(Brother of Chhagan)

Baba introduced Vasant Deshmukh and stated, "Here is Sakori's high priest. But even his priesthood will not save Me from violent death."

The procession halted in front of Upasni Maharaj's old temple. Chhagan's brother Vasant Deshmukh, the chief priest of Sakori, garlanded Baba and offered a coconut to him. Another coconut, which Baba touched, was broken and its water strewn on the road, sanctifying the area. Kirtans were lovingly and vigorously being chanted. Baba took a pair of finger-cymbals from one of the kirtan singers and played it for a short time, while sitting in the car.

In 1954, Baba entered Upasni Maharaj's hut, where a number of men and women had already gathered and were singing devotional songs. Baba sat down on a cushion on the stone flooring. One of Maharaj's devotees said a few words in Marathi welcoming Baba's visit, and Vasant then entertained Baba with his combined singing and humorous gesturing, which made Baba laugh very much.

In 1956, Baba reached Sakori, the residents of the ashram and His lovers received Him a few hundred yards away. Wagh, the manager of the ashram, garlanded him even before he could get out of the car. Baba was taken in a procession with music and singing. In the vanguard was a beautifully decorated white horse (symbolic of Kalki, the Avataric incarnation in the Kali Yuga). When Baba came to the temple, the high priest, Vasant Deshmukh (Chhagan's brother), performed puja. Baba's car slowly advanced toward Yeshwant Rao's newly-constructed residence. Baba stepped out of the car, and Godavri garlanded him and laid her head on his feet. The rest of the kanyas (nuns) followed suit.



In 1932, Baba visited the port of Navsari. Later that day, Baba had a meeting with everyone in the Desai family. Like so many others in Navsari, Ader Ardeshir came to Sohrabji's house with a young singer named Bachoobhai Jairam Soni, who sang a few bhajans. Bachoobhai was destined to become a lifelong lover of Meher Baba.  Keki.

The public darshan held  in Ashiyana  Bombay on 14 th  August 1955.  Almost 800 people attended. Soni of Navsari each entertained Baba with a song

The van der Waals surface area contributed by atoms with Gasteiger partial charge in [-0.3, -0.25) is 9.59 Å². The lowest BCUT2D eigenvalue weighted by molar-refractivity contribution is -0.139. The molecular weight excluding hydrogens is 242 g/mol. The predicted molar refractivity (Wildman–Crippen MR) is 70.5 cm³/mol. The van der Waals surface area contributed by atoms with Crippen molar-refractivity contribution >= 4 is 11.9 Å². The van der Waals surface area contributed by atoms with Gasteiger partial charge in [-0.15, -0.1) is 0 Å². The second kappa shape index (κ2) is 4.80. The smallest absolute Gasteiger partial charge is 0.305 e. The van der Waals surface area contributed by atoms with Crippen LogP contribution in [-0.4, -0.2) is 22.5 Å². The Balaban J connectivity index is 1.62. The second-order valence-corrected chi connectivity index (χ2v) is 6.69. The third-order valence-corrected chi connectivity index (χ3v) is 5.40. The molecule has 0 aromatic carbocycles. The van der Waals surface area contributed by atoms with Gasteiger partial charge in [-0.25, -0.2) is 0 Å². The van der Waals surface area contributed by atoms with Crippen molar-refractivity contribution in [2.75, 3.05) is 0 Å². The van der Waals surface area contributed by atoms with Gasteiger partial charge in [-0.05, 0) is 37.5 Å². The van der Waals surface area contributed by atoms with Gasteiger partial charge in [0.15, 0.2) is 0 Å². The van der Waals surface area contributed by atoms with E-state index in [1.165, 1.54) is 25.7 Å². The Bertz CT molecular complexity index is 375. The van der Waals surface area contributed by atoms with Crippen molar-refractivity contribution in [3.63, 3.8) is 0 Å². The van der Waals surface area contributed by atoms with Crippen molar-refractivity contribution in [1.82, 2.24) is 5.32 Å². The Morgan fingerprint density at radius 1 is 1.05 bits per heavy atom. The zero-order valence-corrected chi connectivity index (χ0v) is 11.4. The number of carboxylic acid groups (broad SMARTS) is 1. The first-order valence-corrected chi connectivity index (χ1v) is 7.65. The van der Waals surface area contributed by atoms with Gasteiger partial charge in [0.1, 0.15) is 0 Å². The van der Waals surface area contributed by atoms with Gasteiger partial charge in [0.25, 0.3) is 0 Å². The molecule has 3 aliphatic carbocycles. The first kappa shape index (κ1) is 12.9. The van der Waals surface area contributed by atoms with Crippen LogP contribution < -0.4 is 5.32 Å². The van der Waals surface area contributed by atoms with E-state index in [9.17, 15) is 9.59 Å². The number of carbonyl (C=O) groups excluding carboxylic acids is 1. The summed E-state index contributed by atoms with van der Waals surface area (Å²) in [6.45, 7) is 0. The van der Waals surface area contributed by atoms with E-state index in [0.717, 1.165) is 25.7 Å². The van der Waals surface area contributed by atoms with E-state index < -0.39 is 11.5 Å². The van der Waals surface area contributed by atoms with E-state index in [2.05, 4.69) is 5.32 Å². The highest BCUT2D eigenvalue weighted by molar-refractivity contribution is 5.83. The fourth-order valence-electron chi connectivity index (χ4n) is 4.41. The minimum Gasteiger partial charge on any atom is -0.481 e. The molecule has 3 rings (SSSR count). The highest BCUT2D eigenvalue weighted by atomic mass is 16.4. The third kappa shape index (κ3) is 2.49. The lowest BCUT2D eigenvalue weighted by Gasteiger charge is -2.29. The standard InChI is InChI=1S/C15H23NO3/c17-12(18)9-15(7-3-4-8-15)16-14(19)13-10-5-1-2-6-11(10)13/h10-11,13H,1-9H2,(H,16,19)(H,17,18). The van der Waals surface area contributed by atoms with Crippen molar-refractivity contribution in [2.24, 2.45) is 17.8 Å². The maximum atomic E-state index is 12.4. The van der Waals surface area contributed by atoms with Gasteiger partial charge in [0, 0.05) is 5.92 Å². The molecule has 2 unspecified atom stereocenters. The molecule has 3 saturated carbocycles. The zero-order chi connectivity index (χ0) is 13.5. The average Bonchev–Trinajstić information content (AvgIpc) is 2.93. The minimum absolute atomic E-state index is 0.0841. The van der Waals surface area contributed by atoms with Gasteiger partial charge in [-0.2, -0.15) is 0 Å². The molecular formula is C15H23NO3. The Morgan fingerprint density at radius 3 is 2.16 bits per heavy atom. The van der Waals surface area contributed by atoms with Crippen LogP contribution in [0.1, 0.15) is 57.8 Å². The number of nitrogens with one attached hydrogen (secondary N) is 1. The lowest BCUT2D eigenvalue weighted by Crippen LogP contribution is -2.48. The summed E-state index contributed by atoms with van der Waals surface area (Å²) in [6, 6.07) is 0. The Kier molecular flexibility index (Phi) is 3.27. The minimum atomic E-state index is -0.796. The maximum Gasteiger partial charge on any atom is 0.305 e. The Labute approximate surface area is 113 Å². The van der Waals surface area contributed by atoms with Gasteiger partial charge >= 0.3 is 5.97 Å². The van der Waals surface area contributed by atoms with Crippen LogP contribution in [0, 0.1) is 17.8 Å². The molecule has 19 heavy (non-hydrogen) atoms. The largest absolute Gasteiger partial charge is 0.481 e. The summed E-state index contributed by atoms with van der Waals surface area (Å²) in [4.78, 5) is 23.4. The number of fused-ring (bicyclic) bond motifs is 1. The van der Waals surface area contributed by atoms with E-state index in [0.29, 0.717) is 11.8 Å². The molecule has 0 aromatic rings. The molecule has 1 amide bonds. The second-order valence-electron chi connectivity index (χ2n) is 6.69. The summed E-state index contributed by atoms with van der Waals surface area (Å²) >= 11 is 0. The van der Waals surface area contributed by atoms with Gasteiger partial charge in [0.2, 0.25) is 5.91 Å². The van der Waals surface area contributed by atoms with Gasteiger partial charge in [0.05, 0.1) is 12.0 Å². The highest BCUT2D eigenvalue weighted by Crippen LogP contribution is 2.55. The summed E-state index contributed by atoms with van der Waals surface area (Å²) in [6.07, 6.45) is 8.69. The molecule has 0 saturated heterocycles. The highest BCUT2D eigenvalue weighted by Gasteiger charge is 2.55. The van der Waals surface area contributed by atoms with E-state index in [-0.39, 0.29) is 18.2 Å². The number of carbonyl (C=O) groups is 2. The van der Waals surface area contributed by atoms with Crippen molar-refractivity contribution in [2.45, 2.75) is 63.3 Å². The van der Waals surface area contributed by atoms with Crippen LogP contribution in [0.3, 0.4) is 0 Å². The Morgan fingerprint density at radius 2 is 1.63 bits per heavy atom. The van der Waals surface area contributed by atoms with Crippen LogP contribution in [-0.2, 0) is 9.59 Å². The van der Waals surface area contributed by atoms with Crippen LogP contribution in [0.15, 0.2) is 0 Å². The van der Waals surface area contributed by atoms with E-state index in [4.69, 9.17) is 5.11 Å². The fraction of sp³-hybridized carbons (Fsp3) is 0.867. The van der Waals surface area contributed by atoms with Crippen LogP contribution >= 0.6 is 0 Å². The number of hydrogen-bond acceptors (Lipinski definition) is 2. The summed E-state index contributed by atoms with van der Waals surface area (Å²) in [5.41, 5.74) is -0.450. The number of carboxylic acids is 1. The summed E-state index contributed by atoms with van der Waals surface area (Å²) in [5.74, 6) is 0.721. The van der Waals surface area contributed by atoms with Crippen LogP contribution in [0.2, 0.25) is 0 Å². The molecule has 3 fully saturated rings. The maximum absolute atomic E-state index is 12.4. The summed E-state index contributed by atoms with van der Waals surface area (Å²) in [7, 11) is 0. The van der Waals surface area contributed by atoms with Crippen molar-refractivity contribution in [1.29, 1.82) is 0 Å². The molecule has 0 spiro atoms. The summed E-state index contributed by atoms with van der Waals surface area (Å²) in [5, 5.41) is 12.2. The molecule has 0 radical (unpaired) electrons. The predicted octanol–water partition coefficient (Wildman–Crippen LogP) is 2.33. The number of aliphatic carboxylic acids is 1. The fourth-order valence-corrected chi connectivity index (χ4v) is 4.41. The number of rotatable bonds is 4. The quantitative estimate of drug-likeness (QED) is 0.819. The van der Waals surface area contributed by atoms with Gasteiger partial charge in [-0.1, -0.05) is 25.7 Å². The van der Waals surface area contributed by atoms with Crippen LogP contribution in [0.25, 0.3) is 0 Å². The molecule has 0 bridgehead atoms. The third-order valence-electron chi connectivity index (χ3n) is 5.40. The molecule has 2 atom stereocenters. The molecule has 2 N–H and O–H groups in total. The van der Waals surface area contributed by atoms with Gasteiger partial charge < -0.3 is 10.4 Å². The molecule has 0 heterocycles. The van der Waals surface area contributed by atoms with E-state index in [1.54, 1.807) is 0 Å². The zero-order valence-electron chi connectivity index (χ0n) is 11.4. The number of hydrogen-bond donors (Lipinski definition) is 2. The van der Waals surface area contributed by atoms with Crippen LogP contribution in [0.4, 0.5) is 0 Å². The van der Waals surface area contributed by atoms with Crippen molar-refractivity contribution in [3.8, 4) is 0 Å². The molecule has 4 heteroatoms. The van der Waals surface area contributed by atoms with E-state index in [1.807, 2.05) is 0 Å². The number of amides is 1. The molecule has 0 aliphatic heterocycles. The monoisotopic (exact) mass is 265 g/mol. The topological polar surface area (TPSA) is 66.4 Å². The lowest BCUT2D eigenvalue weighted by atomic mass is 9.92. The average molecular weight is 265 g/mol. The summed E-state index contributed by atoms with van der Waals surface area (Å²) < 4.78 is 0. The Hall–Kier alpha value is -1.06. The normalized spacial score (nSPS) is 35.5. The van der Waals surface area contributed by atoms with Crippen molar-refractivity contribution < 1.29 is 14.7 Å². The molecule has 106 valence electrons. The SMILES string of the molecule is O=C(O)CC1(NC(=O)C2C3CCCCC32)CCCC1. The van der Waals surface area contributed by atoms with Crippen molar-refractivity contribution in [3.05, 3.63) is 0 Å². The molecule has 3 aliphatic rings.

Army Major

1n 1956, Baba travelled to Navsari. Coming to know of his visit to Navsari, some of Baba's "adversaries" from Bombay, (organized by an army major named Sohrab Bamji) had already come to town, held a meeting and decided to organize a boycott of Meher Baba's visit. Hoshang Bharucha's mother was also sympathetic to them and forbade Hoshang from inviting Baba to their home. Such activities led the organizers of the darshan to surmise that Baba's visit would be totally boycotted by the local populace. Lovers such as Hoshang, Cowas Vesuna, Nagindas V. Lapsiwala, Thakorlal G. Gandhi, Bachoobhai Soni, Ader Desai, and the rest of the Desai family were afraid that Baba's reception by the town would be less than cordial.


Nusserwan Bharucha of Sakori was sitting with his feet drawn up, and Baba looked at him and said, "Don't feel reserved. Stretch out your legs if you aren't comfortable. You should be at ease and sit comfortably. I am everywhere, and you should not feel shy!" While speaking this, Eruch inadvertently) used the word old in reference to Bharucha (saying, "Old people should be at ease ...") and thereupon, Baba remarked, "He is not old; he is young!" He asked Bharucha, "Are you old?" and Bharucha replied, "No, Baba!" The gathering burst out laughing, as Bharucha was quite advanced in age. Baba twisted Eruch's ear for the mistake amidst further laughter.

Nusserwanji Bharucha was again brought before Baba on the 12th and 13th of June, as his peculiar behavior had continued. Baba told him, "Although your outbursts have nothing to do with spirituality, since you are sincere, have suffered, and long for the Truth, I will see to your spiritual advancement. Meanwhile, contain yourself. Otherwise, you make others unhappy, while to 'make others happy' is the chief point of the teachings of all great Masters, including Zoroaster himself."

Nusserwan Bharucha of Sakori was sitting with his feet drawn up, and Baba looked at him and said, "Don't feel reserved. Stretch out your legs if you aren't comfortable. You should be at ease and sit comfortably. I am everywhere, and you should not feel shy!" While speaking this, Eruch inadvertently used the word old in reference to Bharucha (saying, "Old people should be at ease ...") and thereupon, Baba remarked, "He is not old; he is young!" He asked Bharucha, "Are you old?" and Bharucha replied, "No, Baba!" The gathering burst out laughing, as Bharucha was quite advanced in age. Baba twisted Eruch's ear for the mistake amidst further laughter.